Are blends best? Nay
Author: Adam Bruntlett
I write this piece 10 days into a six-week stay in Burgundy, during which time I will be tasting up and down the Côte d’Or, visiting each of our suppliers’ cellars, often several times. As those with a cursory knowledge of Burgundy will know, the range of grape varieties here is limited; the vast majority of wines are made from Pinot Noir or Chardonnay, with the occasional appearance from Gamay or Aligoté. Over the course of my stay here I will write hundreds of tasting notes, all of which will cover wines made from a single grape variety. Colleagues often ask whether I get bored of essentially tasting the same two varieties over and over. My answer is always “no”. The sheer range of styles and expressions a Pinot Noir or Chardonnay can produce, just within this modestly-sized region of France, is beyond comprehension. Even within a single village or vineyard, one grower’s style can vary massively from that of his neighbour. Why would anyone need to adulterate these wines with the addition of other varieties?
Not only this, but I think there is much to say for a region finding its signature grape variety; the inexplicable alchemy of combining a single grape variety with a single terroir and microclimate, to produce a wine which shows typicity of both grape and origin. Why add further to the mix and risk diluting the purity of expression of the grape? In Burgundy this is taken to the limit; with the same Pinot Noir or Chardonnay grape being grown in rows side by side, yet producing wildly different results for any number of reasons. Simply blending in another variety is not the only, and certainly not the best, way of adding interest and differentiating one’s wine. The vast array of tools at the winemaker’s disposal, both in the vineyard and the winery, can all add to the grape, which is after all, but a small part of the equation.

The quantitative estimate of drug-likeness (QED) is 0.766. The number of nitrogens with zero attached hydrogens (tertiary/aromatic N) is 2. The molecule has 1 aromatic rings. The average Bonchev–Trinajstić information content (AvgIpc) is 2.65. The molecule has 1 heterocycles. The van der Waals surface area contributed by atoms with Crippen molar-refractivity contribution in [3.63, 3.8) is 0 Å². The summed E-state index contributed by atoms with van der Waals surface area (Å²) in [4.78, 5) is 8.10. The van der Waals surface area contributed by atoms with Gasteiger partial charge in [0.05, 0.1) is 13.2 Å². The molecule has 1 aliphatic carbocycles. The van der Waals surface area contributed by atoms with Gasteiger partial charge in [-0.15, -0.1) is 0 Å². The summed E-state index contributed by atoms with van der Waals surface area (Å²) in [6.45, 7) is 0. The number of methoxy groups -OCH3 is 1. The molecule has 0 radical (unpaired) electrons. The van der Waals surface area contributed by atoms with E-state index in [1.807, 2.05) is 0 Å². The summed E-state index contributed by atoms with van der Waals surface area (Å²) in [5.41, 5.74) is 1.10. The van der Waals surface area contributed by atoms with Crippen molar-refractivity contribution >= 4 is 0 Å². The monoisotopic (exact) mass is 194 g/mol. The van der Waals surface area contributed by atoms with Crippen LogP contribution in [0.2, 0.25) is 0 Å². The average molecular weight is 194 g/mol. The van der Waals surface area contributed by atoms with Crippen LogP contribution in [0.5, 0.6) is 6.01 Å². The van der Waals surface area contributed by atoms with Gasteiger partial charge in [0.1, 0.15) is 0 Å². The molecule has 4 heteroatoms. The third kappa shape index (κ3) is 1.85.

One cannot forget that the majority of the world’s greatest wines are single-varietals; whilst the obvious choices for me as a Burgundy specialist are the Pinot Noirs and Chardonnays of the Côte d’Or, I have a huge passion for German Riesling from the Mosel, Saar and Rheingau, whilst some of the greatest, oldest and most breath-taking wines I have ever drunk have been Vouvrays and Bonnezeaux, both made from Chenin Blanc. Italy’s finest wines are arguably the Nebbioli of Barolo. Sancerre and Sauvignon Blanc are synonymous. In the New World single varietals have found their homes; Sauvignon Blanc in New Zealand, Malbec in Argentina, Zinfandel in California, Cabernet Sauvignon in Napa and Coonawarra, Barossa Shiraz, Clare Valley Riesling. All over the world, people have found a variety that works in a region, and made incredible, characterful wine with a unique identity and sense of place.
The purpose of multi-varietal blends is frequently to even out the variations between vintages and minimise any possible deficiencies in one grape’s performance in a certain year. If, for instance, in Châteauneuf-du-Pape, the Grenache suffers from coulure (as it often does, and as it did in 2013), the Mourvèdre, Syrah and others remain to bulk the wine out. Not only does this mean the style of the wine can vary significantly from vintage to vintage depending on the composition of the blend, it also allows winemakers the opportunity to hide any faults. With one single variety, there is no hiding place, and the character of the vintage is really allowed to shine.
There is logic to why certain varieties are grown in certain regions; over time, often many hundreds of years, winemakers have experimented with different varieties in different regions, aiming to understand what works and what doesn’t. Whilst in some regions – such as Bordeaux, the Southern Rhône or Rioja – no single variety has been identified as the perfect match, it is clear that on the whole, there is an inherent partnership between grape and soil. It just works. And when it does, it is as close to perfection as you can get.